The Dodgers were baseball’s best team in the regular season, winning a franchise-record 111 games. They cleared the next-closest team, the Astros, by five games and finished ten clear of anyone else in the National League.
That didn’t translate to postseason success, however, as Los Angeles dropped three of four to the division-rival Padres in their Divisional Series. As they enter the offseason earlier than hoped, president of baseball operations Andrew Friedman and general manager Brandon Gomes met with reporters this afternoon (links via Jack Harris of the L.A. Times and Fabian Ardaya of the Athletic).
The executives predictably expressed their disappointment with the early postseason exit, with Friedman suggesting it was the most painful series loss of his tenure atop baseball operations. Yet he quickly downplayed the need for sweeping organizational changes, pointing to the volatility inherent in a short playoff series. While Friedman credited the Padres for outplaying the Dodgers during the Division Series, he noted the lack of situational hitting which plagued L.A. in the postseason is the sort of thing that tends to ebb and flow throughout a year.
To that point about the team not requiring any kind of drastic overhaul, Friedman confirmed previous reports manager Dave Roberts would be back for an eighth season. “I feel like Dave and his coaching staff did an incredible job during the regular season to lead this team to 111 wins,” Friedman said, noting that the skipper would “100%” return to the role in 2023. “I don’t feel like it’s a switch that was then turned off or the players needed a different voice in those (playoff) games. That’s my personal belief.”
Friedman added he doesn’t expect there to be any changes to Roberts’ coaching staff, implying that everyone will be offered a chance to return. Each offseason, teams run the risk of seeing a coach depart to take on a more impactful role with another club. Bench coach Bob Geren and first base coach Clayton McCullough each got some managerial attention last winter, for instance, and it’s possible their names are floated again in searches this offseason.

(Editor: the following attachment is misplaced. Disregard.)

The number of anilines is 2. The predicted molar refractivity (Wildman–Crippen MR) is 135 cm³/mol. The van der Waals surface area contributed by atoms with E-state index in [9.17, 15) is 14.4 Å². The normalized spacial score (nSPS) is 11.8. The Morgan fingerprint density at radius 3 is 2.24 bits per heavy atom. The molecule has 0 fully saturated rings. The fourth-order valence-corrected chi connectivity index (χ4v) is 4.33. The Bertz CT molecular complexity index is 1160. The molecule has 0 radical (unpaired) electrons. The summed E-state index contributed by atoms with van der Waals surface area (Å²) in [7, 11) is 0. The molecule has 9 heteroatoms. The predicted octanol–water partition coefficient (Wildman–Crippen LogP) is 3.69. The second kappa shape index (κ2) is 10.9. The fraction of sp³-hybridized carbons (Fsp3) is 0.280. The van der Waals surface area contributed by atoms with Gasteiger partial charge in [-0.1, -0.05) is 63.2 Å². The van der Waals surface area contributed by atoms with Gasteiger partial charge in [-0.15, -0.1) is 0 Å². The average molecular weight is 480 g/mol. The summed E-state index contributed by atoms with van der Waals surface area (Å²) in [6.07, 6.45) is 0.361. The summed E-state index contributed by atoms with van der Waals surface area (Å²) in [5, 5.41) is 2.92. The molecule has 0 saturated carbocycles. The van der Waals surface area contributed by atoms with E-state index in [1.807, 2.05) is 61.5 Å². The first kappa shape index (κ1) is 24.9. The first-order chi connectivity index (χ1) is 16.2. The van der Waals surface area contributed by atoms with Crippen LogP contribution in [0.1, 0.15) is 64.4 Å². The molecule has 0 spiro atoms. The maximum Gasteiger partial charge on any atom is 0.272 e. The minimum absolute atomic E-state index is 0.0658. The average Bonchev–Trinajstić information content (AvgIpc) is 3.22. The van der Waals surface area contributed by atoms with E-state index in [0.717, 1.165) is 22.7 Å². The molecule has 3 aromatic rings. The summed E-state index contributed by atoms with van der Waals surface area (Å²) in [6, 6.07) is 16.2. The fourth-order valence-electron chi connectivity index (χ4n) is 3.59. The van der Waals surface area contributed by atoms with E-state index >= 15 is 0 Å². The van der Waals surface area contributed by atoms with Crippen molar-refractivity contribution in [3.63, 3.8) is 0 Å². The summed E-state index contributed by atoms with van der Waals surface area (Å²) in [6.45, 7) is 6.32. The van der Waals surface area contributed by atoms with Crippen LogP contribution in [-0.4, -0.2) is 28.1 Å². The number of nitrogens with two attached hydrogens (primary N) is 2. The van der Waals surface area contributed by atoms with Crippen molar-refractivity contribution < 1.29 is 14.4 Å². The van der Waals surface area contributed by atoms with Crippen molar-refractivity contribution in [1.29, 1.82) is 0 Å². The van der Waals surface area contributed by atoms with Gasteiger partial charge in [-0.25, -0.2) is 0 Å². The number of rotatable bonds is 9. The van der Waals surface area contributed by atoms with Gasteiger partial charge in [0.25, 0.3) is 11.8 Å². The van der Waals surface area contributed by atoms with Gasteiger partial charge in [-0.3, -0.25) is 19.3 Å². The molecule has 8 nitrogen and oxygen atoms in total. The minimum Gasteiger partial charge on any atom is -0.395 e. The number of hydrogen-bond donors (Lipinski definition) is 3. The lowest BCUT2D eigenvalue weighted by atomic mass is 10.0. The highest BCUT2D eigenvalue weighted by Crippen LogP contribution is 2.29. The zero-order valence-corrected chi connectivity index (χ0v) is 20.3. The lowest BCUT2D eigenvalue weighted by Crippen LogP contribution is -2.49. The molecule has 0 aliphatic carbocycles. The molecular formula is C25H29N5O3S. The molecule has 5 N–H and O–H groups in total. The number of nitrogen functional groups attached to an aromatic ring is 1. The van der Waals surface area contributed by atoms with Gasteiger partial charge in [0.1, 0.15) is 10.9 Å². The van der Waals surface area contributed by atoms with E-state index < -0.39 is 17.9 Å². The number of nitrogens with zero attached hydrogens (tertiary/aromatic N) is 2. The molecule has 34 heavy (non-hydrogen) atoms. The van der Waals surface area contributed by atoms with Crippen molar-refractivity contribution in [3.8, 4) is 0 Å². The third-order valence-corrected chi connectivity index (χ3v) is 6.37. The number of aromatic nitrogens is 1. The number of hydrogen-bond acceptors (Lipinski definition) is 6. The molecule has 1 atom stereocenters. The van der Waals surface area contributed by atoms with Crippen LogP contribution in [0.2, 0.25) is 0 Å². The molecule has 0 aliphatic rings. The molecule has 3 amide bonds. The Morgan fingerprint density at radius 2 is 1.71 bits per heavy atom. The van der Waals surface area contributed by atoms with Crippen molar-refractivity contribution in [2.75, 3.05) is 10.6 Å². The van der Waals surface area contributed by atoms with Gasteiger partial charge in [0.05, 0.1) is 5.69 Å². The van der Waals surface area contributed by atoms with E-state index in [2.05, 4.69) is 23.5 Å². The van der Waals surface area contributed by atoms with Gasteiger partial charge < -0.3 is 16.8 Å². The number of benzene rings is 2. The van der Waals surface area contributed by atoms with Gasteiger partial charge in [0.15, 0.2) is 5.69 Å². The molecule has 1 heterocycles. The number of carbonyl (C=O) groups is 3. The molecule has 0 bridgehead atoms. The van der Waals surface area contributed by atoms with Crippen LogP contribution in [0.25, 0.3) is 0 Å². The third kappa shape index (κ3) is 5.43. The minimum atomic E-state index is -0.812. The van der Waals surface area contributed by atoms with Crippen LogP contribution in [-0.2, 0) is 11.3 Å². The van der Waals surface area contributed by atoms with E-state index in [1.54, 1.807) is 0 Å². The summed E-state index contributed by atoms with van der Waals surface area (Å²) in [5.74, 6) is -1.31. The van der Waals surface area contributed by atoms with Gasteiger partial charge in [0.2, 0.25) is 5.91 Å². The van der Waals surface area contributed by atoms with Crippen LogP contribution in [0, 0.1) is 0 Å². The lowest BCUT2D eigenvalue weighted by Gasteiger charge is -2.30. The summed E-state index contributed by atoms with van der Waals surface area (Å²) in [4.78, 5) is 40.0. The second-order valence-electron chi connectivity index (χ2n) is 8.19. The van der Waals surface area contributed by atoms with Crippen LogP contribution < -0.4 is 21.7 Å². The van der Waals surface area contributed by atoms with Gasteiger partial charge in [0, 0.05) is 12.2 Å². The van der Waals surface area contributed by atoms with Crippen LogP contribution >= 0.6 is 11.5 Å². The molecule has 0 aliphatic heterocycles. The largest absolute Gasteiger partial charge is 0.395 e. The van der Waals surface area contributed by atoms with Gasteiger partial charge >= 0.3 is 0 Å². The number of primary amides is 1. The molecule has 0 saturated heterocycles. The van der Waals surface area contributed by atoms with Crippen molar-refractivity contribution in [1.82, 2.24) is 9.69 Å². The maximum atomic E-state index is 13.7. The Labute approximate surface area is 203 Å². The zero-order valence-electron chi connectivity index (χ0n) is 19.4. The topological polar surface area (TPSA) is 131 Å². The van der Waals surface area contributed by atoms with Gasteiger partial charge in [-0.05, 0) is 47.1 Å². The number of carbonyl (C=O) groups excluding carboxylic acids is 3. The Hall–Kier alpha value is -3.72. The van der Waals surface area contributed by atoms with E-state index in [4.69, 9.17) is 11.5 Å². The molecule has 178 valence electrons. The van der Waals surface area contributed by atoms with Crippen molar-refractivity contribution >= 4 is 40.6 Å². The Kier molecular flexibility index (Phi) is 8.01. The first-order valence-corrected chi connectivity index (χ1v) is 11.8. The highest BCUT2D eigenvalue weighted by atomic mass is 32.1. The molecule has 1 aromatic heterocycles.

Turning to the playing personnel, Friedman and Gomes touched on a few key decisions they’ll need to make early in the offseason. Los Angeles will see franchise icon Clayton Kershaw hit free agency for the second straight winter. Last offseason, the Dodgers surprisingly elected not to make Kershaw a qualifying offer. Friedman later explained the Dodgers didn’t want to pressure the future Hall of Famer into making a decision whether to return within the 10-day window allotted to qualified free agents. Kershaw didn’t make a decision until after the lockout, and he eventually re-signed on a one-year, $17MM guarantee in Spring Training.
Because Kershaw didn’t receive a qualifying offer last winter, he’s eligible for one again. Friedman didn’t explicitly rule out the QO this time around but strongly hinted they’d again opt against it. “Like I said last year, I think for him to take the time and put his head together with (his wife) Ellen and figure out what makes the most sense for their family is what we’re going to give him time to do,” the Dodger president said. Friedman called it his “strong hope” that Kershaw elects to return for a 16th season in L.A.
This year’s qualifying offer has been set at $19.65MM. That’s a perfectly reasonable price to pay for the three-time Cy Young winner, who remains among the best starters in the game on a rate basis. Kershaw pitched to a sterling 2.28 ERA across 126 1/3 innings this past season, striking out an above-average 27.8% of opponents against an elite 4.7% walk rate. He lost roughly a month apiece to hip and back injuries, but he didn’t seem to feel any ill effects of the forearm discomfort that cut his 2021 season short.